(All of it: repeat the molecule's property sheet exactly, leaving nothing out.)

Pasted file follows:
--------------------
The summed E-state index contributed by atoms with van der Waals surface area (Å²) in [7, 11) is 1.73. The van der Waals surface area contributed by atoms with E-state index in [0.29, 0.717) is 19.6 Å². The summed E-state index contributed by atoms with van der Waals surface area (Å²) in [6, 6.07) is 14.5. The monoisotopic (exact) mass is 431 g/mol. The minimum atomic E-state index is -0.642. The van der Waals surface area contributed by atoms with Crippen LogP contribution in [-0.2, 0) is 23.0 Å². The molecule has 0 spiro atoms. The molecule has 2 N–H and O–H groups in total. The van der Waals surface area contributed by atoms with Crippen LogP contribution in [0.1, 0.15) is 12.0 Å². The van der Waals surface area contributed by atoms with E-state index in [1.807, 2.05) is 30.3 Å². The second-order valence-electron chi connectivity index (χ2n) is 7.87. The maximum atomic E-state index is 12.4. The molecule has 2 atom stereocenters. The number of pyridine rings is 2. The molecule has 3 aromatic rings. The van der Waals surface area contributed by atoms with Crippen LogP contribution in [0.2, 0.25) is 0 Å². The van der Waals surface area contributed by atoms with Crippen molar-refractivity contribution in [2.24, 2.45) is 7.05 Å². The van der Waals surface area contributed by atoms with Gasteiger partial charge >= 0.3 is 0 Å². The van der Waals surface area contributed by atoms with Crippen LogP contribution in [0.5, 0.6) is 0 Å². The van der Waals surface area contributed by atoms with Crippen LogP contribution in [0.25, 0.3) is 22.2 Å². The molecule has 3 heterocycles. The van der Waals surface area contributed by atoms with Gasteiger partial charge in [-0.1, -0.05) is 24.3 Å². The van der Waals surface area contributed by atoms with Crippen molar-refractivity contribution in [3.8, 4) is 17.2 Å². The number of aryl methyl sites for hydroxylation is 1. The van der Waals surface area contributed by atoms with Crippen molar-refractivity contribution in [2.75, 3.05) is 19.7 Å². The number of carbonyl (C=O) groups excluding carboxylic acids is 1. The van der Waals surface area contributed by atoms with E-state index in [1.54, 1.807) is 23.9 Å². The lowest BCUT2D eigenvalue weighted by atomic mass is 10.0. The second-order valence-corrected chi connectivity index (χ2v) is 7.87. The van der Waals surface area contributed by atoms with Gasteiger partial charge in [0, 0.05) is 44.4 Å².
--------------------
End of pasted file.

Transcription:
The summed E-state index contributed by atoms with van der Waals surface area (Å²) in [7, 11) is 1.73. The van der Waals surface area contributed by atoms with E-state index in [0.29, 0.717) is 19.6 Å². The summed E-state index contributed by atoms with van der Waals surface area (Å²) in [6, 6.07) is 14.5. The monoisotopic (exact) mass is 431 g/mol. The minimum atomic E-state index is -0.642. The van der Waals surface area contributed by atoms with Crippen LogP contribution in [-0.2, 0) is 23.0 Å². The molecule has 0 spiro atoms. The molecule has 2 N–H and O–H groups in total. The van der Waals surface area contributed by atoms with Crippen LogP contribution in [0.1, 0.15) is 12.0 Å². The van der Waals surface area contributed by atoms with E-state index in [1.807, 2.05) is 30.3 Å². The second-order valence-electron chi connectivity index (χ2n) is 7.87. The maximum atomic E-state index is 12.4. The molecule has 2 atom stereocenters. The number of pyridine rings is 2. The molecule has 3 aromatic rings. The van der Waals surface area contributed by atoms with Crippen LogP contribution in [0.2, 0.25) is 0 Å². The van der Waals surface area contributed by atoms with Crippen molar-refractivity contribution in [2.24, 2.45) is 7.05 Å². The van der Waals surface area contributed by atoms with Gasteiger partial charge >= 0.3 is 0 Å². The van der Waals surface area contributed by atoms with Crippen LogP contribution in [0.5, 0.6) is 0 Å². The van der Waals surface area contributed by atoms with Crippen LogP contribution in [0.25, 0.3) is 22.2 Å². The molecule has 3 heterocycles. The van der Waals surface area contributed by atoms with Gasteiger partial charge in [-0.1, -0.05) is 24.3 Å². The van der Waals surface area contributed by atoms with Crippen molar-refractivity contribution in [3.8, 4) is 17.2 Å². The number of aryl methyl sites for hydroxylation is 1. The van der Waals surface area contributed by atoms with Crippen molar-refractivity contribution in [2.75, 3.05) is 19.7 Å². The number of carbonyl (C=O) groups excluding carboxylic acids is 1. The van der Waals surface area contributed by atoms with E-state index in [1.54, 1.807) is 23.9 Å². The lowest BCUT2D eigenvalue weighted by atomic mass is 10.0. The second-order valence-corrected chi connectivity index (χ2v) is 7.87. The van der Waals surface area contributed by atoms with Gasteiger partial charge in [0, 0.05) is 44.4 Å².